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MS Genetics

December 20, 2005

Some diseases arise as a result of a combination of genes, environmental factors, and chance. Bob Hirshon answers a listener’s questions about one of these complex diseases.


Is there an MS gene? I’m Bob Hirshon and this is Science Update.

Multiple sclerosis, often called M-S, is a disease of the nervous system that can lead to vision problems, loss of coordination, and other symptoms. Listener Rosemary Wise of Tampa, Florida, asked us if genes play a role in M-S. Jonathan Haines is a geneticist in the International M-S Genetics Consortium. In a recent study of families with more than one case of M-S, he helped confirm that a gene called H-L-A makes people more susceptible to the disease.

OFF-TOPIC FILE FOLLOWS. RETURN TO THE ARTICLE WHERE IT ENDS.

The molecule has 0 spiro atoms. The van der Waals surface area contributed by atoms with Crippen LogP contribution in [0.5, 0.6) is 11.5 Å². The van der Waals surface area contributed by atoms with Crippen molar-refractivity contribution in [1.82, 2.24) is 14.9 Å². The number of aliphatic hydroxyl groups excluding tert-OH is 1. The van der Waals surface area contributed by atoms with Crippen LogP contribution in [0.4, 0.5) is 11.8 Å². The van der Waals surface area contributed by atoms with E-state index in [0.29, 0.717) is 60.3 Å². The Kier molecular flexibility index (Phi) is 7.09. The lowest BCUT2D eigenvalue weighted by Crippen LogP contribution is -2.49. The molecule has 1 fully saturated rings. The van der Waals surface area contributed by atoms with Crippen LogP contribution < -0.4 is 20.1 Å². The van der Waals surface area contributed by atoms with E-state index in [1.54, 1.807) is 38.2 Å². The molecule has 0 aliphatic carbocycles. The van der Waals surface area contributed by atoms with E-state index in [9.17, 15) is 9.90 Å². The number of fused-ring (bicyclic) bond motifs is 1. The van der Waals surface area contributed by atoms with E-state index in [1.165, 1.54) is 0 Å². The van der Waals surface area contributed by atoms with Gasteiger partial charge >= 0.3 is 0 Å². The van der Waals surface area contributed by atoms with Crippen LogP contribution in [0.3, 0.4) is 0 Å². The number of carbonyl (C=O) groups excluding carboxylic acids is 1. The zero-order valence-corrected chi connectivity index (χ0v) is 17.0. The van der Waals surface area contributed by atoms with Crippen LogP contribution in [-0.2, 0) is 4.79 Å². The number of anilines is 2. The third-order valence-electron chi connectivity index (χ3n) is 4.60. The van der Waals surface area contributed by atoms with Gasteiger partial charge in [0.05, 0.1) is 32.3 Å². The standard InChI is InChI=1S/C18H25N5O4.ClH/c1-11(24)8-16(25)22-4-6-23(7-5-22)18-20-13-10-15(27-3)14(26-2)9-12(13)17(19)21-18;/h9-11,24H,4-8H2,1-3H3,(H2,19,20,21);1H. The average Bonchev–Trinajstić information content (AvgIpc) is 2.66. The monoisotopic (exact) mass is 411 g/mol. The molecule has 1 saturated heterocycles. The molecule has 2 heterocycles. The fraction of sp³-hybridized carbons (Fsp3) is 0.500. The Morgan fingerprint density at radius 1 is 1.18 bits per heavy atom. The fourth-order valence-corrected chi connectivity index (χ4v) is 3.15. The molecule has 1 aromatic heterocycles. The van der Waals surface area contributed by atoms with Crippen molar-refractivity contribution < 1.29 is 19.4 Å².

JONATHAN HAINES (International M-S Genetics Consortium):
Multiple sclerosis is an autoimmune disease and the HLA gene is one of the important genes in the autoimmune process.

But Haines says the gene confers only a small risk of getting M-S, and some people get M-S without having the gene. If you have a science question, call us at 1-800-why-isit.

I’m Bob Hirshon, for AAAS, the science society.